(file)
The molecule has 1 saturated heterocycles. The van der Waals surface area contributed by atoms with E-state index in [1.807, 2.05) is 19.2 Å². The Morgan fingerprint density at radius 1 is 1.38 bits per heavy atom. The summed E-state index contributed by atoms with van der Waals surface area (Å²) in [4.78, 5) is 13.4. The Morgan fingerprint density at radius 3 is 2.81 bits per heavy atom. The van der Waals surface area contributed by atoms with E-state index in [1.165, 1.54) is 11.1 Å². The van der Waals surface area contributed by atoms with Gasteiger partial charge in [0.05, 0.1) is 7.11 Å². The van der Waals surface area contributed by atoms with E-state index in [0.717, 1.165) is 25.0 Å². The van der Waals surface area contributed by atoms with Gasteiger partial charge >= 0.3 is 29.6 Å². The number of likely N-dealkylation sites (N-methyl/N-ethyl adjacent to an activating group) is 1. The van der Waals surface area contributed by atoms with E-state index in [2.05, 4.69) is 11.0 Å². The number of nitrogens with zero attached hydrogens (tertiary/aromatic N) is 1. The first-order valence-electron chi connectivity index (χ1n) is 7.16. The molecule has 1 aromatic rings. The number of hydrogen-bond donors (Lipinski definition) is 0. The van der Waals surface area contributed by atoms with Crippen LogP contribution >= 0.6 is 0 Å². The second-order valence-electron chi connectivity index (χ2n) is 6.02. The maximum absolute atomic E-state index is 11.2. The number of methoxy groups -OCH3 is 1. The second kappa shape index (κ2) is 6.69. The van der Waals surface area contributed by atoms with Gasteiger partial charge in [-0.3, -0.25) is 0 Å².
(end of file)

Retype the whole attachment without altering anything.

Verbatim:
The molecule has 1 saturated heterocycles. The van der Waals surface area contributed by atoms with E-state index in [1.807, 2.05) is 19.2 Å². The Morgan fingerprint density at radius 1 is 1.38 bits per heavy atom. The summed E-state index contributed by atoms with van der Waals surface area (Å²) in [4.78, 5) is 13.4. The Morgan fingerprint density at radius 3 is 2.81 bits per heavy atom. The van der Waals surface area contributed by atoms with E-state index in [1.165, 1.54) is 11.1 Å². The van der Waals surface area contributed by atoms with Gasteiger partial charge in [0.05, 0.1) is 7.11 Å². The van der Waals surface area contributed by atoms with E-state index in [0.717, 1.165) is 25.0 Å². The van der Waals surface area contributed by atoms with Gasteiger partial charge >= 0.3 is 29.6 Å². The number of likely N-dealkylation sites (N-methyl/N-ethyl adjacent to an activating group) is 1. The van der Waals surface area contributed by atoms with E-state index in [2.05, 4.69) is 11.0 Å². The number of nitrogens with zero attached hydrogens (tertiary/aromatic N) is 1. The first-order valence-electron chi connectivity index (χ1n) is 7.16. The molecule has 1 aromatic rings. The number of hydrogen-bond donors (Lipinski definition) is 0. The van der Waals surface area contributed by atoms with Crippen LogP contribution >= 0.6 is 0 Å². The second-order valence-electron chi connectivity index (χ2n) is 6.02. The maximum absolute atomic E-state index is 11.2. The number of methoxy groups -OCH3 is 1. The second kappa shape index (κ2) is 6.69. The van der Waals surface area contributed by atoms with Gasteiger partial charge in [-0.3, -0.25) is 0 Å².